An Ecological Study of Coaching Behaviors and Corresponding Player Performance and Perception and Performance for the Sport of Collegiate Ice Hockey
Date of Award
Doctor of Philosophy
Dr. Chris Koronakos
Dr. David Lyon
Dr. Malcolm Robertson
This study examined the methodological feasibility of administering a behavioral assessment system on coaching behaviors under actual collegiate hockey game conditions. The observation system was found to be feasible and accurate with a .866 percentage of inter-rater agreement across all 10 behavior categories coded over 300 reliability observation minutes. The predominant coaching behaviors observed over 11 complete games were found to be general technical instruction (44.3%), general encouragement (21.4%), and organization (14.2%). Reinforcement (4.51%) and punishment (3.56%) coaching behavior rates were found to be unexpectedly low. Reinforcement was found to be inversely related to punishment but positively related to encouragement. Punishment was found to be positively related to keeping control and organization. The players tended to rate their overall athletic experience as positive subsequent to a winning season. The data tended to support a relationship between winning and player-coach agreement on coaching performance variables. The data also tended to support a relationship between player-observer agreement on coaching behaviors. No support was found for a relationship between coach-observer agreement on coaching behavior rates. Player performance data were tabulated but were not related to coaching behaviors because these data could not be effectively isolated from other potential sources of behavioral control.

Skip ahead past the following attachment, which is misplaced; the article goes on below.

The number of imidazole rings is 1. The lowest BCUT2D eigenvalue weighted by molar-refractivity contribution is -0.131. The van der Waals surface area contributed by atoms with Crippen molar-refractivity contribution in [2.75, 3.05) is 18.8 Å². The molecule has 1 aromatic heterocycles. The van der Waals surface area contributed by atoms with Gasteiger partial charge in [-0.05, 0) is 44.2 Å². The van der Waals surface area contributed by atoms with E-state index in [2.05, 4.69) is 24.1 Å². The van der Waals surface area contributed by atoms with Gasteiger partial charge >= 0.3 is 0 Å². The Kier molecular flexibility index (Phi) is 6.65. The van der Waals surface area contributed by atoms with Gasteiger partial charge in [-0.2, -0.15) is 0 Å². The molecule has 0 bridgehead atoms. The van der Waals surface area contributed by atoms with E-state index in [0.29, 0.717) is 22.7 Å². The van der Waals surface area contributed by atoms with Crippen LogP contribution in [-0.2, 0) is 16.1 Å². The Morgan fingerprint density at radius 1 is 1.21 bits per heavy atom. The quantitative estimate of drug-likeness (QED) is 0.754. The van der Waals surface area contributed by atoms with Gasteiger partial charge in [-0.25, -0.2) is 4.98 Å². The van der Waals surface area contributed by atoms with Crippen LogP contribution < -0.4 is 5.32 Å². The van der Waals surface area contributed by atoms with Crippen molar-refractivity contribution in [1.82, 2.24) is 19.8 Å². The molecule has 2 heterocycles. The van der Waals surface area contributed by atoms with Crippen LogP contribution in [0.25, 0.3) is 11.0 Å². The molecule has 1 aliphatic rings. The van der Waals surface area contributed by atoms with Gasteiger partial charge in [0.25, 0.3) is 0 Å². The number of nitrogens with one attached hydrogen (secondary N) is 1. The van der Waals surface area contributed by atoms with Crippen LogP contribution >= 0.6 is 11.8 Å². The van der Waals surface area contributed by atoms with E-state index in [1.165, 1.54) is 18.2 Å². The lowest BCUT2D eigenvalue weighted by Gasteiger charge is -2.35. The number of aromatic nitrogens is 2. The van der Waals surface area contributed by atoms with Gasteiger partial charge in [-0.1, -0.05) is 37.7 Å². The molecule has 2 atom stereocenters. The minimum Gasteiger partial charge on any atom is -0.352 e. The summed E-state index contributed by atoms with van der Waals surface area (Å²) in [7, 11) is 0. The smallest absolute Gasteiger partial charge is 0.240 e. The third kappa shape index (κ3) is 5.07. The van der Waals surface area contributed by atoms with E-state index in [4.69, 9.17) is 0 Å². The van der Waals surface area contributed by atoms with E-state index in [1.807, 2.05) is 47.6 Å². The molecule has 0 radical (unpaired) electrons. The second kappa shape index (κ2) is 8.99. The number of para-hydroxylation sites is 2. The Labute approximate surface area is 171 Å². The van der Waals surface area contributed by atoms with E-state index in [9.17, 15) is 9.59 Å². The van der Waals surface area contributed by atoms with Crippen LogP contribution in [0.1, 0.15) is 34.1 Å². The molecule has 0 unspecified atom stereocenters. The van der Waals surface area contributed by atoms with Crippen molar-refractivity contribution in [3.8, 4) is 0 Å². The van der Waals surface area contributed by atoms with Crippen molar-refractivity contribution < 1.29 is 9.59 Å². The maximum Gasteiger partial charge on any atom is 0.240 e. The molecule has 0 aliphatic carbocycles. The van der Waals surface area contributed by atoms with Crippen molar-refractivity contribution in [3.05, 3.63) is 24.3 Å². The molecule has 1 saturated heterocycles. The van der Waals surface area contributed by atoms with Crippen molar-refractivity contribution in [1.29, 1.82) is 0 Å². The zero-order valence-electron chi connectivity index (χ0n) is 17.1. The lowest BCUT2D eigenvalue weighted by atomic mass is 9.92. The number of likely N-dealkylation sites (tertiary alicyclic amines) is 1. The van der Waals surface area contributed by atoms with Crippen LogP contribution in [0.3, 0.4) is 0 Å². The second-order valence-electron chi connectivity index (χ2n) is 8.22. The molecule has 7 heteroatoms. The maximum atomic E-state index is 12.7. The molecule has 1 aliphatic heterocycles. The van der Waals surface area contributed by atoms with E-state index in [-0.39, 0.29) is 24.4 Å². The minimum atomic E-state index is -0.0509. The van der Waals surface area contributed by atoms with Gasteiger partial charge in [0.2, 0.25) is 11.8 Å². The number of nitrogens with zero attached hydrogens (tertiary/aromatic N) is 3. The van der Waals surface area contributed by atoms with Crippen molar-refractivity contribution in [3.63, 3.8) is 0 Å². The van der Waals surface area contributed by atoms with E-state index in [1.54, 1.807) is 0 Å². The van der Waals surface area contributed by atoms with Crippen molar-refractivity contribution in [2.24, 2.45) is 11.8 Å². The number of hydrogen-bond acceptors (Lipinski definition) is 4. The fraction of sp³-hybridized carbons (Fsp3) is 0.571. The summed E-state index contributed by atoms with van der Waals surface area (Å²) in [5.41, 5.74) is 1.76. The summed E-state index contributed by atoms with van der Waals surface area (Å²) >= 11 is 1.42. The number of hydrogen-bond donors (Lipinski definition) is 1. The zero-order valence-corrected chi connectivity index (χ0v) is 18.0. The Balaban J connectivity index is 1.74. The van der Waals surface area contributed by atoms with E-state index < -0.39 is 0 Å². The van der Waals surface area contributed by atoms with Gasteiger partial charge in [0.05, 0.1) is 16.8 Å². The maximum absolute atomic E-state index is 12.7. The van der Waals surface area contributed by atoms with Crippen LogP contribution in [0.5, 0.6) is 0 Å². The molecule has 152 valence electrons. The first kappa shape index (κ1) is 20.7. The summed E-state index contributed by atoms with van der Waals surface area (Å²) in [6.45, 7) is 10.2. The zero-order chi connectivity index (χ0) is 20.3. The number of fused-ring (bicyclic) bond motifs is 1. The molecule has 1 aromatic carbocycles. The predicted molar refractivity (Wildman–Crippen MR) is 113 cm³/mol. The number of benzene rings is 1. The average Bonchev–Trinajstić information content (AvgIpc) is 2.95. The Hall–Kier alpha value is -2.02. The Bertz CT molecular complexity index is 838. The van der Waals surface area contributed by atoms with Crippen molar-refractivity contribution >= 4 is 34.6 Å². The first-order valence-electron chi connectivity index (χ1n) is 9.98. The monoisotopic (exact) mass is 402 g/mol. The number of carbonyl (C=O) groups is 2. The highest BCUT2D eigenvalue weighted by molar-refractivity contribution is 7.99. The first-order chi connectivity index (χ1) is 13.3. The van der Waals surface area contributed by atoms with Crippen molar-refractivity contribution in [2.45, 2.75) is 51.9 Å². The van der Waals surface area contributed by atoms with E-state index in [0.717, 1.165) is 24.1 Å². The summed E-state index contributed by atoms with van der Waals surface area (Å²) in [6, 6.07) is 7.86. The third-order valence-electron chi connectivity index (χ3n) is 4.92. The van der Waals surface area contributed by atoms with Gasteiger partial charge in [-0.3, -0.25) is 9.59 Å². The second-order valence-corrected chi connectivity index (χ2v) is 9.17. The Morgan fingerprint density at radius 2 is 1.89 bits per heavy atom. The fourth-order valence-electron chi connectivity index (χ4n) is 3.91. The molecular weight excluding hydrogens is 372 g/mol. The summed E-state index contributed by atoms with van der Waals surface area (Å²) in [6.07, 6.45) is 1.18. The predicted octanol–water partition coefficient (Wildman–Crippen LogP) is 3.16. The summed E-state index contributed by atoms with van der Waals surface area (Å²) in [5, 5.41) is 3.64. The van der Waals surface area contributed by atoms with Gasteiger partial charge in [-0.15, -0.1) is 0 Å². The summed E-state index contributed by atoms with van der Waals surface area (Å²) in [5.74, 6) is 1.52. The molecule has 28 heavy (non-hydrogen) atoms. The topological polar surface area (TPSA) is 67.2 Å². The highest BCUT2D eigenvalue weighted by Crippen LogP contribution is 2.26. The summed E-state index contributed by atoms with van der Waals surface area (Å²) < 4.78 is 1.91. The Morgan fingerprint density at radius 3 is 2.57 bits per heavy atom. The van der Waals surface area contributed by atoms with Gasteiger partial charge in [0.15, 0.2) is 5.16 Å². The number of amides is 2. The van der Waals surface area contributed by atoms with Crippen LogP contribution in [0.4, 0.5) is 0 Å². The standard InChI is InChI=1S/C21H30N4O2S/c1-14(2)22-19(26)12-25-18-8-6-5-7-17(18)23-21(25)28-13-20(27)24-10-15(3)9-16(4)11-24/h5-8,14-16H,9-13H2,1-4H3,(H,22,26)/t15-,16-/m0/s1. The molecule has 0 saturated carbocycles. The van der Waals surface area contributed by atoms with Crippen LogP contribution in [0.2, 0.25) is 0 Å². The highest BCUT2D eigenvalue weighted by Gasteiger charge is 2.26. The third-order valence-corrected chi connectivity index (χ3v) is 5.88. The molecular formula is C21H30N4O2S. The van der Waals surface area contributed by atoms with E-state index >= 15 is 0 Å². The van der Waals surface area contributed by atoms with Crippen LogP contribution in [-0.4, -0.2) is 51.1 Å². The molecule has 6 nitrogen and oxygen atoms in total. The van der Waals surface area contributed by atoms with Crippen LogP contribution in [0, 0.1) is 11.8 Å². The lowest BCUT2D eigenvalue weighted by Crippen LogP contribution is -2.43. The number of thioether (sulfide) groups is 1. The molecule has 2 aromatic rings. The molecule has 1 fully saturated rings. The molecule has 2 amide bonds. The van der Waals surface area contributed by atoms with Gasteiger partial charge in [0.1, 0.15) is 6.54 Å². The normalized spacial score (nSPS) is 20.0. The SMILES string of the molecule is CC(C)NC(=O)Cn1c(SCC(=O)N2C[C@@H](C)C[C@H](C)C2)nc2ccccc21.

Kalinowski, Joseph M., "An Ecological Study of Coaching Behaviors and Corresponding Player Performance and Perception and Performance for the Sport of Collegiate Ice Hockey" (1985). Dissertations. 2315.